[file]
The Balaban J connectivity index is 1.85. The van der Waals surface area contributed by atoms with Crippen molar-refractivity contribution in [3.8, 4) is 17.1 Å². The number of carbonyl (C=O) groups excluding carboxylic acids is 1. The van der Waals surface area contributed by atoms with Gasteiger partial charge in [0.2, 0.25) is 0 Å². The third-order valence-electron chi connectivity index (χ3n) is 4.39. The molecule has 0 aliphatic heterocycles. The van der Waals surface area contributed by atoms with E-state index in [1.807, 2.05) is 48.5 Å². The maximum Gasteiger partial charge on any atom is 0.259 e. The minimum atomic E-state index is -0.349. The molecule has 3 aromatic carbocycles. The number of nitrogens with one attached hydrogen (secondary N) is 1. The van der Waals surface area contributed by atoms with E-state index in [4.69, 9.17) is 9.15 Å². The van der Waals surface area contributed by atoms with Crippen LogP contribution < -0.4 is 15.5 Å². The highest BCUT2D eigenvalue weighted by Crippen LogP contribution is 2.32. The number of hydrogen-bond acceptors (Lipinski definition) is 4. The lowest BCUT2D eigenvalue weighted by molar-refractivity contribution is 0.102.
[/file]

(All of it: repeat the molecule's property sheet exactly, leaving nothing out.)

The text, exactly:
The Balaban J connectivity index is 1.85. The van der Waals surface area contributed by atoms with Crippen molar-refractivity contribution in [3.8, 4) is 17.1 Å². The number of carbonyl (C=O) groups excluding carboxylic acids is 1. The van der Waals surface area contributed by atoms with Gasteiger partial charge in [0.2, 0.25) is 0 Å². The third-order valence-electron chi connectivity index (χ3n) is 4.39. The molecule has 0 aliphatic heterocycles. The van der Waals surface area contributed by atoms with E-state index in [1.807, 2.05) is 48.5 Å². The maximum Gasteiger partial charge on any atom is 0.259 e. The minimum atomic E-state index is -0.349. The molecule has 3 aromatic carbocycles. The number of nitrogens with one attached hydrogen (secondary N) is 1. The van der Waals surface area contributed by atoms with E-state index in [4.69, 9.17) is 9.15 Å². The van der Waals surface area contributed by atoms with Crippen LogP contribution < -0.4 is 15.5 Å². The highest BCUT2D eigenvalue weighted by Crippen LogP contribution is 2.32. The number of hydrogen-bond acceptors (Lipinski definition) is 4. The lowest BCUT2D eigenvalue weighted by molar-refractivity contribution is 0.102.